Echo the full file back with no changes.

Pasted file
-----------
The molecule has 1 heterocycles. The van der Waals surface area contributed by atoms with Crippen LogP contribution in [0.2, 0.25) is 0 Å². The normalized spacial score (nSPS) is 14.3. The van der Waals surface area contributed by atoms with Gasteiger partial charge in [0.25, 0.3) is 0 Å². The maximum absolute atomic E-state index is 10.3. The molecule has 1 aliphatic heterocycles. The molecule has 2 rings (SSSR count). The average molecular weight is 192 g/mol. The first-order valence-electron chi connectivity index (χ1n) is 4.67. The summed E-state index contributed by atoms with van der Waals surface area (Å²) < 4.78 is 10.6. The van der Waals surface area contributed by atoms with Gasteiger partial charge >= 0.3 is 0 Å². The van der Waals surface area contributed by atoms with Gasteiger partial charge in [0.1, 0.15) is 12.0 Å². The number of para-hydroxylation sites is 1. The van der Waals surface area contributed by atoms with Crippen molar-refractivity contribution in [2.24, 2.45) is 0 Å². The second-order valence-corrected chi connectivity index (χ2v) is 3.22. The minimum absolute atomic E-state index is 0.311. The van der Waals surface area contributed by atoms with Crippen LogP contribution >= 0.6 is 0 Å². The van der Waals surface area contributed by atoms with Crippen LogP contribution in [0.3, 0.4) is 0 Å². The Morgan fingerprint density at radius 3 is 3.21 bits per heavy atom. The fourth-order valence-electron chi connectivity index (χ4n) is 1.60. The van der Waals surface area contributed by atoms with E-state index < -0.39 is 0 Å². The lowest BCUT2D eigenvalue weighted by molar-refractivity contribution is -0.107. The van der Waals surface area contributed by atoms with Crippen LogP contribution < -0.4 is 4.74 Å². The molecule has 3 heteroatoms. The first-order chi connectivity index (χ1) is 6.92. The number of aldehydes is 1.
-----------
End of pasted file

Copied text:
The molecule has 1 heterocycles. The van der Waals surface area contributed by atoms with Crippen LogP contribution in [0.2, 0.25) is 0 Å². The normalized spacial score (nSPS) is 14.3. The van der Waals surface area contributed by atoms with Gasteiger partial charge in [0.25, 0.3) is 0 Å². The maximum absolute atomic E-state index is 10.3. The molecule has 1 aliphatic heterocycles. The molecule has 2 rings (SSSR count). The average molecular weight is 192 g/mol. The first-order valence-electron chi connectivity index (χ1n) is 4.67. The summed E-state index contributed by atoms with van der Waals surface area (Å²) < 4.78 is 10.6. The van der Waals surface area contributed by atoms with Gasteiger partial charge >= 0.3 is 0 Å². The van der Waals surface area contributed by atoms with Gasteiger partial charge in [0.1, 0.15) is 12.0 Å². The number of para-hydroxylation sites is 1. The van der Waals surface area contributed by atoms with Crippen molar-refractivity contribution in [2.24, 2.45) is 0 Å². The second-order valence-corrected chi connectivity index (χ2v) is 3.22. The minimum absolute atomic E-state index is 0.311. The van der Waals surface area contributed by atoms with Crippen LogP contribution >= 0.6 is 0 Å². The van der Waals surface area contributed by atoms with Crippen LogP contribution in [0.3, 0.4) is 0 Å². The Morgan fingerprint density at radius 3 is 3.21 bits per heavy atom. The fourth-order valence-electron chi connectivity index (χ4n) is 1.60. The van der Waals surface area contributed by atoms with E-state index < -0.39 is 0 Å². The lowest BCUT2D eigenvalue weighted by molar-refractivity contribution is -0.107. The van der Waals surface area contributed by atoms with Crippen LogP contribution < -0.4 is 4.74 Å². The molecule has 3 heteroatoms. The first-order chi connectivity index (χ1) is 6.92. The number of aldehydes is 1.